Saturday, March 26, 2011

Happy B'Day, Alan Arkin: Little Miss Sunshine



TRASH IN MY EYE No. 186 (of 2006) by Leroy Douresseaux

Little Miss Sunshine (2006)
Running time: 101 minutes (1 hour, 41 minutes)
MPAA – R for language, some sex, and drug use
DIRECTORS: Jonathan Dayton and Valerie Faris
WRITER: Michael Arndt
PRODUCERS: Albert Berger, David T. Friendly, Peter Saraf, Marc Turtletaub, and Ron Yerxa
CINEMATOGRAPHER: Tim Suhrstedt
EDITOR: Pamela Martin
Academy Award winner

COMEDY/DRAMA

Starring: Greg Kinnear, Toni Collette, Abigail Breslin, Steve Carell, Paul Dano, and Alan Arkin, Paula Newsome, Dean Norris, and Lauren Shiohama

Seven-year old Olive Hoover’s (Abigail Breslin) deepest wish is to compete in the Little Miss Sunshine pageant in Redondo Beach, CA. Schedules and financial issues compel her parents: her mother Sheryl (Toni Collette) and her father Richard (Greg Kinnear), who is struggling to take his motivational seminar national, to make the trip from their home in New Mexico to California in a VW bus. The trio won’t be alone, though; the rest of her odd clan is coming along on this stressful road trip. That includes her heroin snorting Grandpa (Alan Arkin), her suicidal, gay uncle, Frank (Steve Carell), and her brother, Dwayne (Paul Dano), who has taken a vow of silence until he attains his dream – the Air Force Academy. Along the way, the Hoovers must learn to deal with their broken dreams, heartaches, and the broken-down VW bus. It’s the only way they’ll learn to accept themselves for who they are and to give each other the support that helps to overcome the challenges on the path of life.

Steve Carell’s hit NBC comedy, “The Office” resonates with audiences not because its portrayal of the working life in a corporate office is necessarily real, but because it captures the spirit of absurdity and idiocy that often thrives in the office space. Carell is also part of the ensemble cast of the film, Little Miss Sunshine, and perhaps, this movie resonates with audiences and critics not because it is a realistic portrayal of the nuclear and extended family (though the script does take verisimilitude to the next level). Little Miss Sunshine captures in its spirit the irritation, aggravation, and disappointments of being in a family while simultaneously capturing the essence of what makes being in a family so damn cool when it works right.

This charming little film gets it right from top to bottom – character, plot, setting, and concept. In fact, the Hoovers’ odyssey on that little VW bus and how they have to work together to make it run long enough to get them to the pageant and back is a metaphor for the hard won teamwork that it takes to keep a family in working order and working together – especially when it often seems that by every right it should be broken into hundreds of little pieces. Little Miss Sunshine doesn’t laugh at the family or their drama. Instead, it reveals the creamy inside of the family’s tough exterior through dry humor – the kind the family uses to deal with itself.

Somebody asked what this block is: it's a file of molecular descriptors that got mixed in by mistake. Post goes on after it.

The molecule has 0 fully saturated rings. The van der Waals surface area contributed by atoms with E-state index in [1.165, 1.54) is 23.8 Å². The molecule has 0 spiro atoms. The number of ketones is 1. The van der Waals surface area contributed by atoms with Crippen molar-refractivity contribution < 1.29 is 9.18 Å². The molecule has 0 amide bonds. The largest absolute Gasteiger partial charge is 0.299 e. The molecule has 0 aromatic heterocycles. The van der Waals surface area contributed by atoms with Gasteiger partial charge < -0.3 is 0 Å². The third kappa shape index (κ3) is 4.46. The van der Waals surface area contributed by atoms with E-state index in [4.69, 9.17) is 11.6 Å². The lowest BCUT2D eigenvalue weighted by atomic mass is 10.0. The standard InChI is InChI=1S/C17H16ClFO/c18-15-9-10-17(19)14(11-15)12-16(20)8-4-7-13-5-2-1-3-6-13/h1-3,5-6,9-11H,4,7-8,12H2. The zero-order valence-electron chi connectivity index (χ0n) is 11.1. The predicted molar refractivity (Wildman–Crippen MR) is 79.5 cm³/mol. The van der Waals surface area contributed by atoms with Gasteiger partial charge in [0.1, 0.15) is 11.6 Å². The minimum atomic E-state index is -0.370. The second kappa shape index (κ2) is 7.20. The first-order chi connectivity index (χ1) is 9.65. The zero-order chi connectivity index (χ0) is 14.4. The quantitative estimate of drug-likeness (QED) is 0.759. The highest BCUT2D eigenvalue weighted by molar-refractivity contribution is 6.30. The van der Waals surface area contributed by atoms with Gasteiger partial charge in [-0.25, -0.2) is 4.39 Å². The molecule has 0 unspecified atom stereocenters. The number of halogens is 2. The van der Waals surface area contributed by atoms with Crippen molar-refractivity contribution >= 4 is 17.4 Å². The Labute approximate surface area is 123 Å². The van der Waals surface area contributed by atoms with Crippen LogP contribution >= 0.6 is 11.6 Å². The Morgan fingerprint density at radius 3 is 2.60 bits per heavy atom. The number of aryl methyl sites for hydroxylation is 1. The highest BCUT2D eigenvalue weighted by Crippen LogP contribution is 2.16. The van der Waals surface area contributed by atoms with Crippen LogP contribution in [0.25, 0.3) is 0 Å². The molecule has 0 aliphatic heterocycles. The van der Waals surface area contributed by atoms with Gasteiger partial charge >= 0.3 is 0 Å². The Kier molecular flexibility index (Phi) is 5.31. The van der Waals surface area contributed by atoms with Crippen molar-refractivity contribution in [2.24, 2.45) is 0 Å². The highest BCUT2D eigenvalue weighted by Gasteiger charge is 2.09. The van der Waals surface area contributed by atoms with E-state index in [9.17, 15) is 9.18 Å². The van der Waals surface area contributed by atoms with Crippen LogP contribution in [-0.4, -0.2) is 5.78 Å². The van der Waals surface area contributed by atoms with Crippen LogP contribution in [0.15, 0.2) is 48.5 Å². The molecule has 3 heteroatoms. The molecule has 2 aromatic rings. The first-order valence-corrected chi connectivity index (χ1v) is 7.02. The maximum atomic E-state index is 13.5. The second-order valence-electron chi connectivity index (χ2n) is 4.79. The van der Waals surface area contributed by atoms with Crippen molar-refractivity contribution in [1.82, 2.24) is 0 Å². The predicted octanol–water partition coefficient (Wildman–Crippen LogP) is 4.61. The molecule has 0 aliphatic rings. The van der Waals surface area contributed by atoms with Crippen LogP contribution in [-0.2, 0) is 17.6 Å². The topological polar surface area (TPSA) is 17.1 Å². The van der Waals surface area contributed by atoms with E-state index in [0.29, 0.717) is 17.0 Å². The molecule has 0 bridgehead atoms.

Little Miss Sunshine is also a superbly cast film because it has a superb cast. They hit their marks, and they get their moments right. Each actor knows that he or she has scenes scattered throughout the film when it’s up to the individual to not only sell his or her character, but to also sell this movie. From Steve Carell’s Frank having a run-in with a lover who spurned him to Abigail Breslin’s moment to make Olive shine at the pageant, this cast hits a home run or at least gets an extra base hit. It’s hard to find an ensemble cast that outshines them this year.

Little Miss Sunshine sometimes offers pat resolutions, but those are the sweetest pats of butter around. Sometimes, the actors seem too earnest and overact in making their characters weird and troubled. This flick, however, is filled with black humor, and ultimately, its seeming ease at reaching a resolution is hard fought. They show us the dark side of family, but it’s sweet as dark chocolate, and the aftertaste is one we’ll enjoy. Hooray to directors Jonathan Dayton and Valerie Faris who saw the magic in Michael Arndt’s script and spun gold cloth from it, and bravo to the fates for giving us an enchanting cast to bring it all to life.

8 of 10
A

Sunday, August 27, 2006

NOTES:
2007 Academy Awards: 2 wins: “Best Performance by an Actor in a Supporting Role” (Alan Arkin) and “Best Writing, Original Screenplay” (Michael Arndt); 2 nominations: “Best Motion Picture of the Year” (David T. Friendly, Peter Saraf, and Marc Turtletaub) and “Best Performance by an Actress in a Supporting Role” (Abigail Breslin)

2007 BAFTA Awards: 2 wins: “Best Actor in a Supporting Role” (Alan Arkin) and “Best Screenplay – Original” (Michael Arndt); 4 nominations: “Best Actress in a Supporting Role” (Abigail Breslin), “Best Actress in a Supporting Role” (Toni Collette), “Best Film” (Albert Berger, David T. Friendly, and Ron Yerxa), and “David Lean Award for Direction” (Jonathan Dayton and Valerie Faris)

2007 Golden Globes: 2 nominations: “Best Motion Picture - Musical or Comedy” and “Best Performance by an Actress in a Motion Picture - Musical or Comedy” (Toni Collette)


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